Step by step instructions
See the recipe card for complete instructions and ingredient amounts.
- The night before, crumble the cornbread and cut the sourdough into cubes. Spread the bread on sheet pans and allow to dry overnight. Alternatively, if short on time, bake the crumbled/cubed bread at 350 degrees for 10 minutes or until the bread has dried out.
- Heat a large skillet over medium heat. Add the sausage and cook until no longer pink, crumbling it as it cooks, about 8-10 minutes.
- Transfer the sausage to a paper towel-lined plate. Add the butter to the remaining sausage drippings in the skillet. Stir in the onions and celery.
- Cook the veggies in the butter until soft and translucent, about 10 minutes. Stir in the fresh herbs.
- Combine the bread, sausage, onion-celery mixture, and maple syrup in a large bowl.
- Toss together. Add the chicken broth and fold together to moisten. If you prefer a drier dressing, starting by adding 1 cup of broth. Then add more until the dressing reaches the desired consistency. I like to add enough broth to hold the mixture together without being overly wet. You can adjust the amount of broth to achieve the consistency you like.
PRO TIP: When adding the liquid, gently fold the ingredients so the cornbread doesn't break down too much and create a mushy consistency.
- Transfer to a 9x13 casserole dish and bake at 375 degrees until brown on top.
- To re-heat leftovers, cover the baking dish with foil and heat in a 350-degree until warm. If the dressing starts to dry out, pour a little chicken broth over the top before reheating. Individual portions can also be reheated in the microwave.
I hope you try this dressing on your family's Thanksgiving table or as a side dish to any roasted meat. The flavors will not disappoint!
More Thanksgiving favorites
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Sausage Cornbread Dressing
- 1 8x8 pan (18 ounces) cornbread (day old)
- 1 16-ounce loaf sourdough bread (day old)
- 16 ounces pork sausage sage or maple variety such as Jimmy Dean, if available
- ½ cup butter
- 1 large yellow onion diced
- 6 stalks celery diced
- ¼ teaspoon black pepper
- ½ teaspoon salt
- 1 tablespoon fresh thyme leaves
- 1 tablespoon chopped fresh sage leaves
- 2 tablespoons pure maple syrup
- 2 cups chicken broth plus extra as needed
Bread cubes (night before making the dressing)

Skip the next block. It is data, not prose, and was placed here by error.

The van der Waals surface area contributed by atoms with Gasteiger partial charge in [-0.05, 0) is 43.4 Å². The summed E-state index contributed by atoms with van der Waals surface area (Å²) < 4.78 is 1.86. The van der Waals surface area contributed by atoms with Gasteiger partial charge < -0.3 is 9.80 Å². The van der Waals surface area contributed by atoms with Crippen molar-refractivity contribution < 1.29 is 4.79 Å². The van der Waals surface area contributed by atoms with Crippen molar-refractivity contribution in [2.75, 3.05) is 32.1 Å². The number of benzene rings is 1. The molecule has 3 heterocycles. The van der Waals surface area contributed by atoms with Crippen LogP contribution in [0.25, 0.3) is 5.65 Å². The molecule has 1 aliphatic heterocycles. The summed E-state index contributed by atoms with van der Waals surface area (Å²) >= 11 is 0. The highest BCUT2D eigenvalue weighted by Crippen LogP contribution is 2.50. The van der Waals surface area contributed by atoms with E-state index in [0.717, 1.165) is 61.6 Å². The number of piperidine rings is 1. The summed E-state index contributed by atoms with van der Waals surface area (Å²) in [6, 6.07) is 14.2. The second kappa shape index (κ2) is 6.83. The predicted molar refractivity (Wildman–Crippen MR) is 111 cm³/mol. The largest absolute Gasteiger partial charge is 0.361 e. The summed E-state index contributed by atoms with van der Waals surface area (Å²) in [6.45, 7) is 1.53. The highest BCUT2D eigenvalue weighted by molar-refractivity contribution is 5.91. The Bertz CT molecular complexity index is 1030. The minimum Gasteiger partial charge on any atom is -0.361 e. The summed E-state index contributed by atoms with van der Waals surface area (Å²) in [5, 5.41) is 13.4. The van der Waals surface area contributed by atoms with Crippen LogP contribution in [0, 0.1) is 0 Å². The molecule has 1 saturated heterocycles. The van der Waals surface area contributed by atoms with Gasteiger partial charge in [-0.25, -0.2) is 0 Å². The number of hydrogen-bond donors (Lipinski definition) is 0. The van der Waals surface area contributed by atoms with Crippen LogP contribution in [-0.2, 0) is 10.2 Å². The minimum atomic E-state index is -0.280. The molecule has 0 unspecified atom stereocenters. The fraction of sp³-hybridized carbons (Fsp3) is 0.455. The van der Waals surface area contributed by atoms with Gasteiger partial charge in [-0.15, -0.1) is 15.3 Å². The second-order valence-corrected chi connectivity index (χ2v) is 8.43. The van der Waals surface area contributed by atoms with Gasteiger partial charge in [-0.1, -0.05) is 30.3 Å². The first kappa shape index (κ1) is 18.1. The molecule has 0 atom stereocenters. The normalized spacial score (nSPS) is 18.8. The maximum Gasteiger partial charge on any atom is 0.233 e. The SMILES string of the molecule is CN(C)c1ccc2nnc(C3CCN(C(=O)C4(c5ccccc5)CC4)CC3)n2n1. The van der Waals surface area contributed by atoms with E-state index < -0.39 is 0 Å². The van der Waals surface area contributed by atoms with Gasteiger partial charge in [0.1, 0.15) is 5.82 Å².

- Break the cornbread into chunks and cut the sourdough into 1-inch cubes. Spread on sheet pans and air dry overnight. Alternatively, you can dry out the bread on a sheet pan in a 350-degree oven for approx. 10 minutes.
- Heat a skillet over medium heat. Add the sausage and cook until no longer pink, about 8-10 minutes, breaking the sausage into pieces as it cooks. Transfer the sausage to a paper towel-lined plate. Set aside. Remove the excess fat.
- In the same skillet, melt the butter and add the onion and celery. Cook until the vegetables are soft and the onions are translucent, about 10 minutes. Season with sage, thyme, salt and pepper.
- In a large mixing bowl, add the cornbread, sourdough, crumbled sausage, and onion and celery mixture. Toss to combine. Add the maple syrup and 1 cup of the chicken broth, folding to combine. Continue adding chicken broth until the mixture is moist but not overly wet.
- If making ahead of time, cover the casserole and store in the refrigerator for one-two days. Bring to room temperature before baking as noted above.
- To make this recipe ahead of time, prepare the dressing according to the recipe directions. Instead of baking, cover and refrigerate for up to 3 days. When ready to bake, allow the casserole to come to room temperature. If it seems a little dry, add a drizzle of chicken broth over the top. Then bake per the recipe directions.
Nutritional information is an estimate and will vary depending upon the exact amounts and specific ingredients used.
This post was originally published in October 2018 and has been updated.